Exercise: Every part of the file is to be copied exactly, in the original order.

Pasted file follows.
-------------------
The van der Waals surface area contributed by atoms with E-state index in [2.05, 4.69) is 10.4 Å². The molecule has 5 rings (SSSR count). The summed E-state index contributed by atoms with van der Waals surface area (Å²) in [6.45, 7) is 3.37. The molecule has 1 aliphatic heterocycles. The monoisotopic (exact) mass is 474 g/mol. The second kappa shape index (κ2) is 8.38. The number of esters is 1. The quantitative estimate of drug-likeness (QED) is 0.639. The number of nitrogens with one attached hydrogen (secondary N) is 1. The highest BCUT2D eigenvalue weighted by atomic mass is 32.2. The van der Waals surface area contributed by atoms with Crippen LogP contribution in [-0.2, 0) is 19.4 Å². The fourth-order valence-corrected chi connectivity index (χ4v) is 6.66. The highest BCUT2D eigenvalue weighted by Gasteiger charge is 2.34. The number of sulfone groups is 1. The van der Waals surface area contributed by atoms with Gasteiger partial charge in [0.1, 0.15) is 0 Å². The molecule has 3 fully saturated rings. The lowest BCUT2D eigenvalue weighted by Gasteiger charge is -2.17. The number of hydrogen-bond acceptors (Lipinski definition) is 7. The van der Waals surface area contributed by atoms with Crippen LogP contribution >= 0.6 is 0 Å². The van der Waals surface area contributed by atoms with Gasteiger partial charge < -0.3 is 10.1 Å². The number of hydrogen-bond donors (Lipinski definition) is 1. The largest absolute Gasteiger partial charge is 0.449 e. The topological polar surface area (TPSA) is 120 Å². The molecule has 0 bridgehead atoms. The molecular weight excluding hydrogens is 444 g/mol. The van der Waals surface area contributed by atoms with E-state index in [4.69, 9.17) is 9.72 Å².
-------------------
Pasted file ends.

The van der Waals surface area contributed by atoms with E-state index in [2.05, 4.69) is 10.4 Å². The molecule has 5 rings (SSSR count). The summed E-state index contributed by atoms with van der Waals surface area (Å²) in [6.45, 7) is 3.37. The molecule has 1 aliphatic heterocycles. The monoisotopic (exact) mass is 474 g/mol. The second kappa shape index (κ2) is 8.38. The number of esters is 1. The quantitative estimate of drug-likeness (QED) is 0.639. The number of nitrogens with one attached hydrogen (secondary N) is 1. The highest BCUT2D eigenvalue weighted by atomic mass is 32.2. The van der Waals surface area contributed by atoms with Crippen LogP contribution in [-0.2, 0) is 19.4 Å². The fourth-order valence-corrected chi connectivity index (χ4v) is 6.66. The highest BCUT2D eigenvalue weighted by Gasteiger charge is 2.34. The number of sulfone groups is 1. The van der Waals surface area contributed by atoms with Gasteiger partial charge in [0.1, 0.15) is 0 Å². The molecule has 3 fully saturated rings. The lowest BCUT2D eigenvalue weighted by Gasteiger charge is -2.17. The number of hydrogen-bond acceptors (Lipinski definition) is 7. The van der Waals surface area contributed by atoms with Crippen LogP contribution >= 0.6 is 0 Å². The van der Waals surface area contributed by atoms with Gasteiger partial charge < -0.3 is 10.1 Å². The number of hydrogen-bond donors (Lipinski definition) is 1. The largest absolute Gasteiger partial charge is 0.449 e. The topological polar surface area (TPSA) is 120 Å². The molecule has 0 bridgehead atoms. The molecular weight excluding hydrogens is 444 g/mol. The van der Waals surface area contributed by atoms with E-state index in [4.69, 9.17) is 9.72 Å².